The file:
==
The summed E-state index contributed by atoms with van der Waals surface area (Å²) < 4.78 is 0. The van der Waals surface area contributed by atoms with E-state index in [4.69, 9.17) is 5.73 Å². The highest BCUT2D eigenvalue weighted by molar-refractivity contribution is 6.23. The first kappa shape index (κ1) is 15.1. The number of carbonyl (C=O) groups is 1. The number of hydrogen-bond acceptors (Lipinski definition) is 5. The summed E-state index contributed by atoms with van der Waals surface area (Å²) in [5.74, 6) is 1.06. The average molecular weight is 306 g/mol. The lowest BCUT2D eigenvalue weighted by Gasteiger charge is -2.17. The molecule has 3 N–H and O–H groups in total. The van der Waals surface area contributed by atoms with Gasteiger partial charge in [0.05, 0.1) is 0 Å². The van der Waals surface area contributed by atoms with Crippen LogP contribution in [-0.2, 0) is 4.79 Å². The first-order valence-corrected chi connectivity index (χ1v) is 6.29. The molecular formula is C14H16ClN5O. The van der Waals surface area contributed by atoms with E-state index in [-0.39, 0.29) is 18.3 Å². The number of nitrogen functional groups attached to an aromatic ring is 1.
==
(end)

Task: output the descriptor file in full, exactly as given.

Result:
The summed E-state index contributed by atoms with van der Waals surface area (Å²) < 4.78 is 0. The van der Waals surface area contributed by atoms with E-state index in [4.69, 9.17) is 5.73 Å². The highest BCUT2D eigenvalue weighted by molar-refractivity contribution is 6.23. The first kappa shape index (κ1) is 15.1. The number of carbonyl (C=O) groups is 1. The number of hydrogen-bond acceptors (Lipinski definition) is 5. The summed E-state index contributed by atoms with van der Waals surface area (Å²) in [5.74, 6) is 1.06. The average molecular weight is 306 g/mol. The lowest BCUT2D eigenvalue weighted by Gasteiger charge is -2.17. The molecule has 3 N–H and O–H groups in total. The van der Waals surface area contributed by atoms with Gasteiger partial charge in [0.05, 0.1) is 0 Å². The van der Waals surface area contributed by atoms with Crippen LogP contribution in [-0.2, 0) is 4.79 Å². The first-order valence-corrected chi connectivity index (χ1v) is 6.29. The molecular formula is C14H16ClN5O. The van der Waals surface area contributed by atoms with E-state index in [-0.39, 0.29) is 18.3 Å². The number of nitrogen functional groups attached to an aromatic ring is 1.